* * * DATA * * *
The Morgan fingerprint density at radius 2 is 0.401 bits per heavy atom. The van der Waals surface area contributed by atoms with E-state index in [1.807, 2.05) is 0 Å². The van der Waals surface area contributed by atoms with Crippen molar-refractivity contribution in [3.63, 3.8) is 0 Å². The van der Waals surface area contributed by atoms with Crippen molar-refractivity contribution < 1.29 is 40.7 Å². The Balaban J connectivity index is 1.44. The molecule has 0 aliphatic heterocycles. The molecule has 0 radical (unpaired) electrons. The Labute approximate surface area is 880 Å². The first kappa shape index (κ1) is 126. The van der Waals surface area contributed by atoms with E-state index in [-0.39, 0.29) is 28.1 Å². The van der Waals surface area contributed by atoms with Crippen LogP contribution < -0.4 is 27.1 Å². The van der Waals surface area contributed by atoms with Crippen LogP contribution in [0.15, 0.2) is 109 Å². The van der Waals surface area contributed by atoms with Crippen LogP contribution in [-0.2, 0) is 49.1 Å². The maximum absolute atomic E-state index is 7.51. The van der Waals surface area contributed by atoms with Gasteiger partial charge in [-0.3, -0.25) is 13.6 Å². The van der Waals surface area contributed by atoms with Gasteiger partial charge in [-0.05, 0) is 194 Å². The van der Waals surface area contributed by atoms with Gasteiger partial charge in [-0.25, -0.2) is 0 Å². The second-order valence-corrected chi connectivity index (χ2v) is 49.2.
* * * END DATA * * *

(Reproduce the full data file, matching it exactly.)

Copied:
The Morgan fingerprint density at radius 2 is 0.401 bits per heavy atom. The van der Waals surface area contributed by atoms with E-state index in [1.807, 2.05) is 0 Å². The van der Waals surface area contributed by atoms with Crippen molar-refractivity contribution in [3.63, 3.8) is 0 Å². The van der Waals surface area contributed by atoms with Crippen molar-refractivity contribution < 1.29 is 40.7 Å². The Balaban J connectivity index is 1.44. The molecule has 0 aliphatic heterocycles. The molecule has 0 radical (unpaired) electrons. The Labute approximate surface area is 880 Å². The first kappa shape index (κ1) is 126. The van der Waals surface area contributed by atoms with E-state index in [-0.39, 0.29) is 28.1 Å². The van der Waals surface area contributed by atoms with Crippen LogP contribution < -0.4 is 27.1 Å². The van der Waals surface area contributed by atoms with Crippen LogP contribution in [0.15, 0.2) is 109 Å². The van der Waals surface area contributed by atoms with Crippen LogP contribution in [-0.2, 0) is 49.1 Å². The maximum absolute atomic E-state index is 7.51. The van der Waals surface area contributed by atoms with Gasteiger partial charge in [-0.3, -0.25) is 13.6 Å². The van der Waals surface area contributed by atoms with Gasteiger partial charge in [-0.05, 0) is 194 Å². The van der Waals surface area contributed by atoms with Gasteiger partial charge in [-0.25, -0.2) is 0 Å². The second-order valence-corrected chi connectivity index (χ2v) is 49.2.